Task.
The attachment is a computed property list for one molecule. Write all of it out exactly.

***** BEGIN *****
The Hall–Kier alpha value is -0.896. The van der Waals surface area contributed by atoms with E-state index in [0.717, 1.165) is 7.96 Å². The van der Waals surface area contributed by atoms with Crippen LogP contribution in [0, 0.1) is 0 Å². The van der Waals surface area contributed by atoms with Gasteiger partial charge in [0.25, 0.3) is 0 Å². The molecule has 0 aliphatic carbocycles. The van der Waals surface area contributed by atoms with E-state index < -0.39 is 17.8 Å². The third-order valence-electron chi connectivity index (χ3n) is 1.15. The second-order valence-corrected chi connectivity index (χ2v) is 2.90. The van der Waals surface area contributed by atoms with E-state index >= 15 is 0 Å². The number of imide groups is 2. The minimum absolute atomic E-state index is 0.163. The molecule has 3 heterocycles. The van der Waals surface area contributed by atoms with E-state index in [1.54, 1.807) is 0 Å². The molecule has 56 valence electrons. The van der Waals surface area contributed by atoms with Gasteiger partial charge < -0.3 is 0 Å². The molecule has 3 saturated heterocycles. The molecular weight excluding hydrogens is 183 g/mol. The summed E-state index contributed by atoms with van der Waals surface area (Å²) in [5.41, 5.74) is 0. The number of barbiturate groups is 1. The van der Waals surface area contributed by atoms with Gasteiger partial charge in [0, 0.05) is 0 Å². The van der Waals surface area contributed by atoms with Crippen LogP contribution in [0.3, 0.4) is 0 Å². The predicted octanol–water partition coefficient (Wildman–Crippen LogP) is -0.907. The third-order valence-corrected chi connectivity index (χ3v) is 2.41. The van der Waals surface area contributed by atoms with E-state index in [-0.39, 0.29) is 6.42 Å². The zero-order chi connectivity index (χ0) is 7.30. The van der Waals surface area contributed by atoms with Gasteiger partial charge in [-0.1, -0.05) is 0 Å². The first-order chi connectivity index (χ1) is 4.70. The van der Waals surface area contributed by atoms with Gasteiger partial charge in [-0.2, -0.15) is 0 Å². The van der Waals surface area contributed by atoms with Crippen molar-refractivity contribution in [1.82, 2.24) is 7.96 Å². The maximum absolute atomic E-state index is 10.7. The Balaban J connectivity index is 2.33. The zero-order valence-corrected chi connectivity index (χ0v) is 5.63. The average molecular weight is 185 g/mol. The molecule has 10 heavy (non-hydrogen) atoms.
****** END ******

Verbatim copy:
The Hall–Kier alpha value is -0.896. The van der Waals surface area contributed by atoms with E-state index in [0.717, 1.165) is 7.96 Å². The van der Waals surface area contributed by atoms with Crippen LogP contribution in [0, 0.1) is 0 Å². The van der Waals surface area contributed by atoms with Gasteiger partial charge in [0.25, 0.3) is 0 Å². The molecule has 0 aliphatic carbocycles. The van der Waals surface area contributed by atoms with E-state index < -0.39 is 17.8 Å². The third-order valence-electron chi connectivity index (χ3n) is 1.15. The second-order valence-corrected chi connectivity index (χ2v) is 2.90. The van der Waals surface area contributed by atoms with E-state index >= 15 is 0 Å². The number of imide groups is 2. The minimum absolute atomic E-state index is 0.163. The molecule has 3 heterocycles. The van der Waals surface area contributed by atoms with E-state index in [1.54, 1.807) is 0 Å². The molecule has 56 valence electrons. The van der Waals surface area contributed by atoms with Gasteiger partial charge < -0.3 is 0 Å². The molecule has 3 saturated heterocycles. The molecular weight excluding hydrogens is 183 g/mol. The summed E-state index contributed by atoms with van der Waals surface area (Å²) in [5.41, 5.74) is 0. The number of barbiturate groups is 1. The van der Waals surface area contributed by atoms with Gasteiger partial charge in [0, 0.05) is 0 Å². The van der Waals surface area contributed by atoms with Crippen LogP contribution in [0.3, 0.4) is 0 Å². The predicted octanol–water partition coefficient (Wildman–Crippen LogP) is -0.907. The third-order valence-corrected chi connectivity index (χ3v) is 2.41. The van der Waals surface area contributed by atoms with E-state index in [-0.39, 0.29) is 6.42 Å². The zero-order chi connectivity index (χ0) is 7.30. The van der Waals surface area contributed by atoms with Gasteiger partial charge in [-0.1, -0.05) is 0 Å². The first-order chi connectivity index (χ1) is 4.70. The van der Waals surface area contributed by atoms with Gasteiger partial charge in [-0.2, -0.15) is 0 Å². The van der Waals surface area contributed by atoms with Crippen molar-refractivity contribution in [1.82, 2.24) is 7.96 Å². The maximum absolute atomic E-state index is 10.7. The Balaban J connectivity index is 2.33. The zero-order valence-corrected chi connectivity index (χ0v) is 5.63. The average molecular weight is 185 g/mol. The molecule has 10 heavy (non-hydrogen) atoms.